The argument that religion, even when viewed historically, hasn’t been the primary cause of human violence, is one made by Karen Armstrong in her recent book Fields of Blood. Someone who didn’t read the book, and Richard Dawkins is one critic who apparently hasn’t read it, might think it makes the case that religion is only violent as a proxy for conflicts that are at root political, but that really isn’t Armstrong’s point.

What she reminds those of us who live in secular societies is that before the modern era it isn’t possible to speak of religion as some distinct part of society at all. Religion’s purview was so broad it covered everything from the justification of political power, to the explanation of the cosmos to the regulation of marriage to the way society treated its poor.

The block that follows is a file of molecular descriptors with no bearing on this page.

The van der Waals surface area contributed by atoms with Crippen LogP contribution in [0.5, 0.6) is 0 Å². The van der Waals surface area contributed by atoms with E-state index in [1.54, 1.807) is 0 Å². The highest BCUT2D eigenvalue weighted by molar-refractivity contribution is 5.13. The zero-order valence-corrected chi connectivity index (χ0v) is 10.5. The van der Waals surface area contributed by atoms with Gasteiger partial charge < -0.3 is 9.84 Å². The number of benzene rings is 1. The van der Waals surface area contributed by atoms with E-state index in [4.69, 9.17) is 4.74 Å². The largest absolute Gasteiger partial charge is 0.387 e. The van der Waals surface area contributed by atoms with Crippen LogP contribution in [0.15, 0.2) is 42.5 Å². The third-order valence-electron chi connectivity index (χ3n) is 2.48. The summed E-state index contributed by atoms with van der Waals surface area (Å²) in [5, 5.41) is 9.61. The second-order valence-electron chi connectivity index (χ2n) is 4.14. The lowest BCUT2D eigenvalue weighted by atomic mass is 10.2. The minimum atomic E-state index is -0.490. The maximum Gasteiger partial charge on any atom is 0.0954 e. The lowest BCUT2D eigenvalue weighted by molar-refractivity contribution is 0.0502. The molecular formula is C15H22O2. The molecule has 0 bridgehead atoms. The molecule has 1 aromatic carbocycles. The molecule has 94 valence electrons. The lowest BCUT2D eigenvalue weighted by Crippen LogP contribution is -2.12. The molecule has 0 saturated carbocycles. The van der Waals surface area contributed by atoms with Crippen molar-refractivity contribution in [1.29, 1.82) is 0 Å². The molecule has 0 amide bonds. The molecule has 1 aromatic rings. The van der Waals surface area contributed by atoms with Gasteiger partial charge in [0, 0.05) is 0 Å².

Religion spread because the moral universalism it eventually developed sat so well with the universal aspirations of empire that the latter sanctioned and helped establish religion as the bedrock of imperial rule. Yet from the start, religion whether Taoism and Confucianism in China to Hinduism and Buddhism in Asia to Islam in North Africa and the Middle East along with Christian Europe, religion was the way in which the exercise of power or the degree of oppression was criticized and countered. It was religion which challenged the brutality of state violence and motivated the care for the impoverished and disabled . Armstrong also reminds us that the majority of the world is still religious in this comprehensive sense, that secularism is less a higher stage of society than a unique method of approaching the world that emerged in Europe for particularistic reasons, and which was sometimes picked up elsewhere as perceived necessity for technological modernization (as in Turkey and China).